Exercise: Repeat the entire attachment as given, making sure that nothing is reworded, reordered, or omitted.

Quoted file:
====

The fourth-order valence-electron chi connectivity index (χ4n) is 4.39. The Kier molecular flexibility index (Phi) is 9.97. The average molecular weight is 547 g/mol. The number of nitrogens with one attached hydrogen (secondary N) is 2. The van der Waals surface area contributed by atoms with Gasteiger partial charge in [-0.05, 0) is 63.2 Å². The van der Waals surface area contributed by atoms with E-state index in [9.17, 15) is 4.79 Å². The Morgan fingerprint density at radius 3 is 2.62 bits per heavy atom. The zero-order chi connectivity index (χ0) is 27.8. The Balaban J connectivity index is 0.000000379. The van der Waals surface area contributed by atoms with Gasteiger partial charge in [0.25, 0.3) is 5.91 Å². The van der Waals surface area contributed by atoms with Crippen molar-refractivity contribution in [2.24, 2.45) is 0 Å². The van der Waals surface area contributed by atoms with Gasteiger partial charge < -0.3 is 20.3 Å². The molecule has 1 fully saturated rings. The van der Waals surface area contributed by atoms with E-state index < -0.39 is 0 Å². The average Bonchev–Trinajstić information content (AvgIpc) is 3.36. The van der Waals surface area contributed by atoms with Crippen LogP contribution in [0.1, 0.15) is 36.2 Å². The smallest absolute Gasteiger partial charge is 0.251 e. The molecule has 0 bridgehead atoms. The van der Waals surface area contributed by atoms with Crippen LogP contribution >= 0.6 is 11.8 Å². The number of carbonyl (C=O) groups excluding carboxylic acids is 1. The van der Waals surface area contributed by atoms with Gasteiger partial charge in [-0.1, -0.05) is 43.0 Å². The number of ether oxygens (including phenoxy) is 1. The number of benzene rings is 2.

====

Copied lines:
The fourth-order valence-electron chi connectivity index (χ4n) is 4.39. The Kier molecular flexibility index (Phi) is 9.97. The average molecular weight is 547 g/mol. The number of nitrogens with one attached hydrogen (secondary N) is 2. The van der Waals surface area contributed by atoms with Gasteiger partial charge in [-0.05, 0) is 63.2 Å². The van der Waals surface area contributed by atoms with E-state index in [9.17, 15) is 4.79 Å². The Morgan fingerprint density at radius 3 is 2.62 bits per heavy atom. The zero-order chi connectivity index (χ0) is 27.8. The Balaban J connectivity index is 0.000000379. The van der Waals surface area contributed by atoms with Gasteiger partial charge in [0.25, 0.3) is 5.91 Å². The van der Waals surface area contributed by atoms with Crippen molar-refractivity contribution in [2.24, 2.45) is 0 Å². The van der Waals surface area contributed by atoms with Gasteiger partial charge < -0.3 is 20.3 Å². The molecule has 1 fully saturated rings. The van der Waals surface area contributed by atoms with E-state index < -0.39 is 0 Å². The average Bonchev–Trinajstić information content (AvgIpc) is 3.36. The van der Waals surface area contributed by atoms with Crippen LogP contribution in [0.1, 0.15) is 36.2 Å². The smallest absolute Gasteiger partial charge is 0.251 e. The molecule has 0 bridgehead atoms. The van der Waals surface area contributed by atoms with Crippen LogP contribution >= 0.6 is 11.8 Å². The number of carbonyl (C=O) groups excluding carboxylic acids is 1. The van der Waals surface area contributed by atoms with Gasteiger partial charge in [-0.1, -0.05) is 43.0 Å². The number of ether oxygens (including phenoxy) is 1. The number of benzene rings is 2.